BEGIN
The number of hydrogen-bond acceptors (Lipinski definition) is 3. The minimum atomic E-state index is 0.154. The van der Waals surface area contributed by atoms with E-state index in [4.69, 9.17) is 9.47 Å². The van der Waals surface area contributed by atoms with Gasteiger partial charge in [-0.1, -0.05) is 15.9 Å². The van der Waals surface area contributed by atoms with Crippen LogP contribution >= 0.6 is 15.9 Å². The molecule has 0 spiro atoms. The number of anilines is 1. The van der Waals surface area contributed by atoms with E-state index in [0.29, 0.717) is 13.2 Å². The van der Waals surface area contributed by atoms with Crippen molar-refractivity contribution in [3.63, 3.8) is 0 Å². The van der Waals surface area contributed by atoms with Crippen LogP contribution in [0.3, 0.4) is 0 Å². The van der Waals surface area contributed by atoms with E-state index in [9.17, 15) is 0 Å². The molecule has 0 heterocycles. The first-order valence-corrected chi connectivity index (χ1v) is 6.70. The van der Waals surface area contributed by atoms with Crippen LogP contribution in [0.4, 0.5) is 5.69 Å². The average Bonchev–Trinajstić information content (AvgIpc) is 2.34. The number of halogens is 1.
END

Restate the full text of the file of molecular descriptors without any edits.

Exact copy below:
The number of hydrogen-bond acceptors (Lipinski definition) is 3. The minimum atomic E-state index is 0.154. The van der Waals surface area contributed by atoms with E-state index in [4.69, 9.17) is 9.47 Å². The van der Waals surface area contributed by atoms with Gasteiger partial charge in [-0.1, -0.05) is 15.9 Å². The van der Waals surface area contributed by atoms with Crippen LogP contribution >= 0.6 is 15.9 Å². The molecule has 0 spiro atoms. The number of anilines is 1. The van der Waals surface area contributed by atoms with E-state index in [0.29, 0.717) is 13.2 Å². The van der Waals surface area contributed by atoms with Crippen molar-refractivity contribution in [3.63, 3.8) is 0 Å². The van der Waals surface area contributed by atoms with Crippen LogP contribution in [0.3, 0.4) is 0 Å². The van der Waals surface area contributed by atoms with E-state index in [9.17, 15) is 0 Å². The molecule has 0 heterocycles. The first-order valence-corrected chi connectivity index (χ1v) is 6.70. The van der Waals surface area contributed by atoms with Crippen LogP contribution in [0.4, 0.5) is 5.69 Å². The average Bonchev–Trinajstić information content (AvgIpc) is 2.34. The number of halogens is 1.